Even Worm and Hilborn appear to broker a truce. They may not agree on the precise date fisheries will collapse, but neither seems to doubt that it will happen. A point not included in the film: At the National Center for Ecological Analysis and Synthesis in Santa Barbara, California, the once-rivals have recently begun collaborating on a new project to figure out why their different data or methods yield such divergent impressions of ocean ecosystems.

Volumes have been written about this imminent crisis, and The End of the Line is but the latest attempt to bring more attention to it. If, as the film suggests, the problem has a relatively simple solution, why hasn’t the world acted on it already? Is it a lack of consumer awareness? Is it the age-old “out of sight, out of mind” predicament that bedevils ocean issues in general? How can innovative science, policy, and management strategies help us balance fishing and conservation—or should we stop eating fish altogether?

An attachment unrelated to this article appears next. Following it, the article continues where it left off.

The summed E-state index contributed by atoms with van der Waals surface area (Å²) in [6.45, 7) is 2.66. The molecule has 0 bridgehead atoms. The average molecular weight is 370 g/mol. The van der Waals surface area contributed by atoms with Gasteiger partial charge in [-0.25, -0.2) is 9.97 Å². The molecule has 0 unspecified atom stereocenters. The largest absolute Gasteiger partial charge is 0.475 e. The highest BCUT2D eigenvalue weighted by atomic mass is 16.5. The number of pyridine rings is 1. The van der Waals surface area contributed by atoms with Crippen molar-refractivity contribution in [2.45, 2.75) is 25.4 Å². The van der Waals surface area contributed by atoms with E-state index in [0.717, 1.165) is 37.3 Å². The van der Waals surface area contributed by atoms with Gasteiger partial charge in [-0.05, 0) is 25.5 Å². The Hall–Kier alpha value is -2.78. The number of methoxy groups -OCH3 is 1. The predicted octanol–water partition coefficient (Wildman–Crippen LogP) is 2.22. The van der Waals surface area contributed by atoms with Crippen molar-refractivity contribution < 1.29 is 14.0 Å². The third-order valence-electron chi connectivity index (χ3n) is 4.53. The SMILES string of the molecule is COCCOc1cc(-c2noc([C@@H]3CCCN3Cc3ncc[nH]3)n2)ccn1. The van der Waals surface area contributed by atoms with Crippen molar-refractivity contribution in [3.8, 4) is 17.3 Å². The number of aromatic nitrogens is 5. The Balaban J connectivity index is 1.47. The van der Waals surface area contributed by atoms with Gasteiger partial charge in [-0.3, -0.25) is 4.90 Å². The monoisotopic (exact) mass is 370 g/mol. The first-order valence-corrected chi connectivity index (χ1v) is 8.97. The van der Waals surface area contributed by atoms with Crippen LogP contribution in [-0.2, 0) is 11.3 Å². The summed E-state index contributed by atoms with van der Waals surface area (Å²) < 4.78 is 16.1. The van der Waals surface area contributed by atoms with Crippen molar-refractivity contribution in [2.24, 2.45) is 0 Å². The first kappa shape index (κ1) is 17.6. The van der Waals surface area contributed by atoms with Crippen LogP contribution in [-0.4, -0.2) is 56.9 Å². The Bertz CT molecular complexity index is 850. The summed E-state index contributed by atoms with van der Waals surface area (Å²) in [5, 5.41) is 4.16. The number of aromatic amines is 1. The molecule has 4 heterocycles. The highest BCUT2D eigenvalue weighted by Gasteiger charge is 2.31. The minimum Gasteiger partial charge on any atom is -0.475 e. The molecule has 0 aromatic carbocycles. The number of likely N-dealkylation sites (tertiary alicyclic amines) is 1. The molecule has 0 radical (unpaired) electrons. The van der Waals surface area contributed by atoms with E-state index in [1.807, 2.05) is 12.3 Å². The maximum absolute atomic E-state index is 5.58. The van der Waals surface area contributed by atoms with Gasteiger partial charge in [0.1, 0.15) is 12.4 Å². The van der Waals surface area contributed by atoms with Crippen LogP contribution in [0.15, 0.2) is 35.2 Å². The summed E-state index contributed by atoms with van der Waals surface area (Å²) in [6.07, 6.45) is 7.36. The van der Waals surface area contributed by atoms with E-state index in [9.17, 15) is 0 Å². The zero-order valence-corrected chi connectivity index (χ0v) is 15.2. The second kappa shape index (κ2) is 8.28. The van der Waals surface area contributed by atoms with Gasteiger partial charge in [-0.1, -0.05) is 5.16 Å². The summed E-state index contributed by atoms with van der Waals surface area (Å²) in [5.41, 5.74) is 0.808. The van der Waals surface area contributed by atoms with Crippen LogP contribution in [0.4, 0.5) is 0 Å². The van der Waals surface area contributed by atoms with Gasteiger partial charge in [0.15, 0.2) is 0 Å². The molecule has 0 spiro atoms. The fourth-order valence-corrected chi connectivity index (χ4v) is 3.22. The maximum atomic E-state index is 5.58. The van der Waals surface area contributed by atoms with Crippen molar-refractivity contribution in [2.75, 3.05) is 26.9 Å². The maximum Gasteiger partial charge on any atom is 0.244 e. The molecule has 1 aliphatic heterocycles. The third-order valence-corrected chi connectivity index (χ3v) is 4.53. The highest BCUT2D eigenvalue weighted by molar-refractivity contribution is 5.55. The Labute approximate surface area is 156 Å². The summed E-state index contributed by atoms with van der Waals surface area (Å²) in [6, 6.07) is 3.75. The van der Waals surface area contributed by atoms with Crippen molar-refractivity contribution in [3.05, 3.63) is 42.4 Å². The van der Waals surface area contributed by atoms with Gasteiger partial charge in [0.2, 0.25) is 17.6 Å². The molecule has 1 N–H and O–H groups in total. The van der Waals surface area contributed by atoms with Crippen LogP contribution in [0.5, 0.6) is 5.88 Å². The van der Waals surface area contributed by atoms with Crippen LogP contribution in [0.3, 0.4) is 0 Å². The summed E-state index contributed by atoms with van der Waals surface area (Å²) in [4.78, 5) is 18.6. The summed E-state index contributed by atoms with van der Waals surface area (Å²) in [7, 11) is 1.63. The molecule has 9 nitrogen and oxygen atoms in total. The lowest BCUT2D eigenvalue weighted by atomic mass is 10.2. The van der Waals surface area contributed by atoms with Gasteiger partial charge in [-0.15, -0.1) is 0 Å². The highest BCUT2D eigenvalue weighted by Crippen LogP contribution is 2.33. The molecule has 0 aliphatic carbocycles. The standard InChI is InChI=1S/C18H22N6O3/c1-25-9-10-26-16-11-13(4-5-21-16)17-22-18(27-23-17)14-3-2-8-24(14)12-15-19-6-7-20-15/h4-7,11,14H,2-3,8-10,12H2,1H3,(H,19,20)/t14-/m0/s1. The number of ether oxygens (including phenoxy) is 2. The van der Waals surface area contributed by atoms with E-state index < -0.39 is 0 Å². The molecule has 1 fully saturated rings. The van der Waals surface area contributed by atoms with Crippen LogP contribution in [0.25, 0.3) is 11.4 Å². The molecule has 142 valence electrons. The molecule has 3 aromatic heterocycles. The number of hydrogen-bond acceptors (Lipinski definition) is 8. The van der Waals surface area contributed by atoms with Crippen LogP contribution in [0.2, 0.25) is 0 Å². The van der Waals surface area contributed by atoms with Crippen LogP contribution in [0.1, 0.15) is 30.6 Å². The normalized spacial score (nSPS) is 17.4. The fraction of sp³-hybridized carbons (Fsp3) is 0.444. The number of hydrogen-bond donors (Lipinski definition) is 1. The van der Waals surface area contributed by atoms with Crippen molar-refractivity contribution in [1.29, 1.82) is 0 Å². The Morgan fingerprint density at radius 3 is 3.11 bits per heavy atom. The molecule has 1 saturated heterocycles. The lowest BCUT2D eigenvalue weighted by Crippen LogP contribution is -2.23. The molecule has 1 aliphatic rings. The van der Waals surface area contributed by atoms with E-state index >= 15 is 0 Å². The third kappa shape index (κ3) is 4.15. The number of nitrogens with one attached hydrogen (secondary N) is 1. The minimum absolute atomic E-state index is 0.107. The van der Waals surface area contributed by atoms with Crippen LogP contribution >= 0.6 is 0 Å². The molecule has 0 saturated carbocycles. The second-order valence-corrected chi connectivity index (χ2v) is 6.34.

A Brief History of Collapse

Daniel Pauly is a professor of fisheries at the University of British Columbia. He also leads the Sea Around Us Project, devoted to documenting the impact of fisheries on marine ecosystems worldwide and proposing policies for their mitigation.

This worldwide decline of fishery catches had to happen at some time: All major countries in the north overfished their coastal water long ago—some of them at the very onset of industrialized fishing—and maintained their catch only through a feverish expansion into more southern waters. First they expanded into tropical developing countries, then into the southern hemisphere, the fate of the targeted fish thus mimicking that of the great whales.